“We’ve been duped. Somewhere, we have been duped.”
Not many people know that Ritwik Ghatak, the maverick genius as Chitto Ghosh calls him, was an Assistant Director to Nemai Ghosh, the Cinematographer/Director who made the first-ever film based on the Partition of India, Chinnamul. The film made in 1950 addresses the dislocation of the masses from their roots, farmers who had to migrate to Kolkata, to an environment so alien to their land. Though the film was not a commercial success, it was much appreciated by V I Pudovkin, the great Russian director who was in Kolkata when the film was released and took home a print to screen it in Russia. The film, however, made the director move to Chennai and work as a cinematographer and directed just one more film, that too in Tamil.
The other film on Partition of Bengal released was Salil Sen’s Natun Ehudi (1953). It was about how the transformation of the refugees from their starting point on the platform of Sealdah station to adapting themselves to all kinds of misery and pain.
We must acknowledge here that Indian cinema had a history of films based on Marxist thinking. Nitin Basu’s President (1936) was made on trade unionism, in 1937 he followed it up with a film on the farmers’ cooperative, titled Dharti Mata. Surprisingly, the issues of the working class were taken up by the Hindi film industry more than the Bengali cinema, particularly by K A Abbas. In 1941, Abbas made Naya Sansar and later, adapted Bijon Bhattacharya’s landmark play Nabbana into Dharti Ke Lal (1949). Chetan Anand adapted Gorky’s Lower Depths into Neecha Nagar and Bimal Roy went on to make Do Bigha Zamin based on a story by Salil Chaudhury in 1953. The influence of IPTA was palpable.
Ghatak, who was much involved with IPTA and the Communist Party of India, went on to make films and in between 1960 and 1962, he made three films centering around the partition. Meghey Dhaka Tara (1960), Komal Gandhar (1961) and Subarnarekha (1962)
However, before getting into discussing the Partition Trilogy by Ghatak,we must take a look at his background. He was born in Dhaka and had an inborn connection with the banks of Padma. Naturally, he was familiar with the sounds of the river and waterways, and many of such sounds and images were transferred onto his films. “ So many sounds, so many pictures, so much emotion,” he had once recalled.
He moved to Baharampur and then to Kolkata and joined the IPTA and was a card holding member of the Communist Party of India. He continued to dabble with Marxism and it was evident in all his films. After his involvement with Chinnamul, Ghatak made Nagarik in 1952, a film centering around the working class, and even though it showed up his promise, it had technical faults and was not commercially released in his lifetime.
However, he had made bold statements about his preoccupation with the Partition of Bengal. Even though Bengali cinema had established Indian cinema on the international platform, many Bengali artists were still languishing from the pain of the partition. A large number of the populace were shifting from one refugee camp to another, carrying with them the tag of being a Refugee. Even if they were able to establish an economic foothold, it was getting difficult for them to adapt to the new socio-cultural order.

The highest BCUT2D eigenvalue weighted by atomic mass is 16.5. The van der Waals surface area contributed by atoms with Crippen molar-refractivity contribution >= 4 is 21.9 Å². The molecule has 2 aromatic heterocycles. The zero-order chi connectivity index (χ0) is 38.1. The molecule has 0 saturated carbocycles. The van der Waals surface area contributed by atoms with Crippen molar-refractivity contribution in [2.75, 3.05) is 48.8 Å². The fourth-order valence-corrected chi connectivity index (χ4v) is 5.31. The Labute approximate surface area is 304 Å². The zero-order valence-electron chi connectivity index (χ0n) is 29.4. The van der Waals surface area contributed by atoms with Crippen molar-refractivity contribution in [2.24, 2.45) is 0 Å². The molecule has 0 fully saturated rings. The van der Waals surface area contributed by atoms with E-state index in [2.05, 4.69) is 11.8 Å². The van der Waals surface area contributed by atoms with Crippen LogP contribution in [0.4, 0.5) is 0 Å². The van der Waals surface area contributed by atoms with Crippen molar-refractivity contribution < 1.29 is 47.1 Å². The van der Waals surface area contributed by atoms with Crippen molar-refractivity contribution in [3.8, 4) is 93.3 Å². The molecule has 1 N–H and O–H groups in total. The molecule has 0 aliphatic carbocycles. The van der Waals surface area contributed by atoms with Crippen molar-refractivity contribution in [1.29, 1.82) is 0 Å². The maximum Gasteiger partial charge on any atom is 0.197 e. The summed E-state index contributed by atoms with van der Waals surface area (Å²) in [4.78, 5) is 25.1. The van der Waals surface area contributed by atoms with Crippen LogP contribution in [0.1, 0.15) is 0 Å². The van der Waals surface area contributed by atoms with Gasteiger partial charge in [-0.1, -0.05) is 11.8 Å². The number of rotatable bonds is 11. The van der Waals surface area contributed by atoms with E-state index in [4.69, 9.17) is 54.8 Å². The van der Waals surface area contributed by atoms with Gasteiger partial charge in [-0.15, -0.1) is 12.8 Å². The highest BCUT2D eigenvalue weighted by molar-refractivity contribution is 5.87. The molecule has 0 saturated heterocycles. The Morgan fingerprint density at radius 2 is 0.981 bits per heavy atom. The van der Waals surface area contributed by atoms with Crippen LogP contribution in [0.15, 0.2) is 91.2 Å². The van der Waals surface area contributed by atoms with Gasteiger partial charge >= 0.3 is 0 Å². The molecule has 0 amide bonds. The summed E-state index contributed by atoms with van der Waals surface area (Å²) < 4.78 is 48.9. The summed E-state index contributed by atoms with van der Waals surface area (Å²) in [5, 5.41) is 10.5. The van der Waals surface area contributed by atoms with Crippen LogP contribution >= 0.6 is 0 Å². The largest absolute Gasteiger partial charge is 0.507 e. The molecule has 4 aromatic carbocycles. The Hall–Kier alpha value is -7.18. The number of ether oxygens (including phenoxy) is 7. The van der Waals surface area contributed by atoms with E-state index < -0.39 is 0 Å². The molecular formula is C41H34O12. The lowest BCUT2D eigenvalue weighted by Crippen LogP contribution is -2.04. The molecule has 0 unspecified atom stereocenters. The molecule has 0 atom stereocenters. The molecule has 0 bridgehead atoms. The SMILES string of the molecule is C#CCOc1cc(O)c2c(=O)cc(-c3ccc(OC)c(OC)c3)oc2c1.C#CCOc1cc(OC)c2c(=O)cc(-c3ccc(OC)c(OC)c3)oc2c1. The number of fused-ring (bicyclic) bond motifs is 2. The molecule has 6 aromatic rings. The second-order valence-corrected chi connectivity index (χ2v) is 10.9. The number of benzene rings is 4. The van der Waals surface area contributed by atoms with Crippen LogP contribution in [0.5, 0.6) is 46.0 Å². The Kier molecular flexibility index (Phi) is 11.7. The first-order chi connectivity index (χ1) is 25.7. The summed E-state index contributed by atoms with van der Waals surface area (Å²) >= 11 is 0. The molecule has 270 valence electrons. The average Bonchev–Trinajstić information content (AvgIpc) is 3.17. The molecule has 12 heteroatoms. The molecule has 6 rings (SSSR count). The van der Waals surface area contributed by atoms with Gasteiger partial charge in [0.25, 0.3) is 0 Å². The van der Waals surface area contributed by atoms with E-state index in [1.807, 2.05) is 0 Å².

Ghatak was perhaps the first among them to raise these issues upfront.
In all the three films, considered the Partition Trilogy, Ghatak shared with the audience his rage, frustration and the sense of loss due to the Partition. Meghey Dhaka Tara perhaps still remains his most discussed film even till date. The closing dialogue, Dada ami banchtey chai is still considered iconic, symbolising hope.
The Partition haunted him all his life as did the subject of refugees. He identified himself with the pain and anguish of refugees who lost their entity and had to readjust in the alien environment. In his book, Cinema and I, Ghatak had said: “Cinema, to me, is a means of expressing my anger at the sorrows and sufferings of my people”
Dealing alongside the tragic dimension of partition and refugees, there was an element of stark reality in all the films on the partition. He had dealt with human relationships, the Bengali obsession with the mother figure of divinity and the sense of loss caused due to partition.
The loss of the roots and how the post-partition situation corrupts people, turning them into exploiters, coping with the filth of the city life — far from their pristine world remains underlined in all his films.
In 1973, Ghatak did go back to erstwhile East Bengal, the land he loved and missed to shoot Titas Ekti Nadir Naam, trying to capture the memories and ethos he had left behind. However, it all failed him. He fell ill during the filming of the film, and had written, “…when I was making the film, it occurred to me that nothing of the past survives today, nothing can survive.”
It was after his death that Ghatak’s body of work made more waves than they did when he was alive. They have survived. With reassessment. And honour.